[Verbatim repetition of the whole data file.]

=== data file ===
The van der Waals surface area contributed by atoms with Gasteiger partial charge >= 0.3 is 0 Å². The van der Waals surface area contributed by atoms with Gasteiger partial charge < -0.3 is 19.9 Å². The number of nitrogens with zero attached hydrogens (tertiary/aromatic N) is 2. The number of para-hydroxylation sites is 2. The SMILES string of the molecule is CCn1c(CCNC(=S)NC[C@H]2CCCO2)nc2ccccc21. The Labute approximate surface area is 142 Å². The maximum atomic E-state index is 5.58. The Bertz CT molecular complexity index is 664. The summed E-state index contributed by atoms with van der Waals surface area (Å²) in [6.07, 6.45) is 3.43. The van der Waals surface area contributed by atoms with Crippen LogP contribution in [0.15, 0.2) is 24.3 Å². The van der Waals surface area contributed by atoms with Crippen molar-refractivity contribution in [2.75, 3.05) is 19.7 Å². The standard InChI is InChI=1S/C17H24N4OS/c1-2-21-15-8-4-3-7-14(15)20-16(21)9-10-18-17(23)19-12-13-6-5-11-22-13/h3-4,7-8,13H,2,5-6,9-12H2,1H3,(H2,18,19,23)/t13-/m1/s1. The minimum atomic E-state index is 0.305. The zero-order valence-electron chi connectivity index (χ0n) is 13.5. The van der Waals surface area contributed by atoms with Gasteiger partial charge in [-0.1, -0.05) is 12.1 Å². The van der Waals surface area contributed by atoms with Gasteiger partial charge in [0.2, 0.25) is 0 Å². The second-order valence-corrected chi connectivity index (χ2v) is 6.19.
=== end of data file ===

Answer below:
The van der Waals surface area contributed by atoms with Gasteiger partial charge >= 0.3 is 0 Å². The van der Waals surface area contributed by atoms with Gasteiger partial charge < -0.3 is 19.9 Å². The number of nitrogens with zero attached hydrogens (tertiary/aromatic N) is 2. The number of para-hydroxylation sites is 2. The SMILES string of the molecule is CCn1c(CCNC(=S)NC[C@H]2CCCO2)nc2ccccc21. The Labute approximate surface area is 142 Å². The maximum atomic E-state index is 5.58. The Bertz CT molecular complexity index is 664. The summed E-state index contributed by atoms with van der Waals surface area (Å²) in [6.07, 6.45) is 3.43. The van der Waals surface area contributed by atoms with Crippen LogP contribution in [0.15, 0.2) is 24.3 Å². The van der Waals surface area contributed by atoms with Crippen molar-refractivity contribution in [2.75, 3.05) is 19.7 Å². The standard InChI is InChI=1S/C17H24N4OS/c1-2-21-15-8-4-3-7-14(15)20-16(21)9-10-18-17(23)19-12-13-6-5-11-22-13/h3-4,7-8,13H,2,5-6,9-12H2,1H3,(H2,18,19,23)/t13-/m1/s1. The minimum atomic E-state index is 0.305. The zero-order valence-electron chi connectivity index (χ0n) is 13.5. The van der Waals surface area contributed by atoms with Gasteiger partial charge in [-0.1, -0.05) is 12.1 Å². The van der Waals surface area contributed by atoms with Gasteiger partial charge in [0.2, 0.25) is 0 Å². The second-order valence-corrected chi connectivity index (χ2v) is 6.19.